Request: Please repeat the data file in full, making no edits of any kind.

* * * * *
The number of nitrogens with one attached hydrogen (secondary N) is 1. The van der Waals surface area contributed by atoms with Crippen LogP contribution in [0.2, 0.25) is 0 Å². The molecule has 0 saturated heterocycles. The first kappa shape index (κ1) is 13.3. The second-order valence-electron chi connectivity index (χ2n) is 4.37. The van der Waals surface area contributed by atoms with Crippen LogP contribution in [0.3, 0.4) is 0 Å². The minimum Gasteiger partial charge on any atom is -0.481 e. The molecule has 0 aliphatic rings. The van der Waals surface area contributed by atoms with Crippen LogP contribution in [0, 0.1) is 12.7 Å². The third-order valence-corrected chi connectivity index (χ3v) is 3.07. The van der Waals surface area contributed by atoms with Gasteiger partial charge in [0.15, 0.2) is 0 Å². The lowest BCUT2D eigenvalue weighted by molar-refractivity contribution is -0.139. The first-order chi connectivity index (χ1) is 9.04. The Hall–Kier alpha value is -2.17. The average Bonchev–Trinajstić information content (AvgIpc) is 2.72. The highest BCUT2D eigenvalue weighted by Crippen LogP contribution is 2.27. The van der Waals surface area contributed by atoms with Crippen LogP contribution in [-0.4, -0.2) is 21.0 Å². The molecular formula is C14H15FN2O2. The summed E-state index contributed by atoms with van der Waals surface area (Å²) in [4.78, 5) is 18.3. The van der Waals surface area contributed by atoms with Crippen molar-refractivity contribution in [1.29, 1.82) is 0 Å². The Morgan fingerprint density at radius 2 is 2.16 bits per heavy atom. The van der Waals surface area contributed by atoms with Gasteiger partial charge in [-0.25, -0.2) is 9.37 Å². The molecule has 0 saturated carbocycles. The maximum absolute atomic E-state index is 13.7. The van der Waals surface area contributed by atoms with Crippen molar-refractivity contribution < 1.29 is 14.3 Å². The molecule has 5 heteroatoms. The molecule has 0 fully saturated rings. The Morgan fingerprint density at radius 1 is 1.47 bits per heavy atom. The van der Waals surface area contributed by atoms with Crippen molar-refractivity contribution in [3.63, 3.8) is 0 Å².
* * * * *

The number of nitrogens with one attached hydrogen (secondary N) is 1. The van der Waals surface area contributed by atoms with Crippen LogP contribution in [0.2, 0.25) is 0 Å². The molecule has 0 saturated heterocycles. The first kappa shape index (κ1) is 13.3. The second-order valence-electron chi connectivity index (χ2n) is 4.37. The van der Waals surface area contributed by atoms with Crippen LogP contribution in [0.3, 0.4) is 0 Å². The minimum Gasteiger partial charge on any atom is -0.481 e. The molecule has 0 aliphatic rings. The van der Waals surface area contributed by atoms with Crippen LogP contribution in [0, 0.1) is 12.7 Å². The third-order valence-corrected chi connectivity index (χ3v) is 3.07. The van der Waals surface area contributed by atoms with Gasteiger partial charge in [0.15, 0.2) is 0 Å². The lowest BCUT2D eigenvalue weighted by molar-refractivity contribution is -0.139. The first-order chi connectivity index (χ1) is 9.04. The Hall–Kier alpha value is -2.17. The average Bonchev–Trinajstić information content (AvgIpc) is 2.72. The highest BCUT2D eigenvalue weighted by Crippen LogP contribution is 2.27. The van der Waals surface area contributed by atoms with Crippen LogP contribution in [-0.4, -0.2) is 21.0 Å². The molecular formula is C14H15FN2O2. The summed E-state index contributed by atoms with van der Waals surface area (Å²) in [4.78, 5) is 18.3. The van der Waals surface area contributed by atoms with Crippen molar-refractivity contribution in [1.29, 1.82) is 0 Å². The Morgan fingerprint density at radius 2 is 2.16 bits per heavy atom. The van der Waals surface area contributed by atoms with Gasteiger partial charge in [-0.25, -0.2) is 9.37 Å². The molecule has 0 saturated carbocycles. The maximum absolute atomic E-state index is 13.7. The van der Waals surface area contributed by atoms with Crippen molar-refractivity contribution < 1.29 is 14.3 Å². The molecule has 5 heteroatoms. The molecule has 0 fully saturated rings. The Morgan fingerprint density at radius 1 is 1.47 bits per heavy atom. The van der Waals surface area contributed by atoms with Crippen molar-refractivity contribution in [3.63, 3.8) is 0 Å².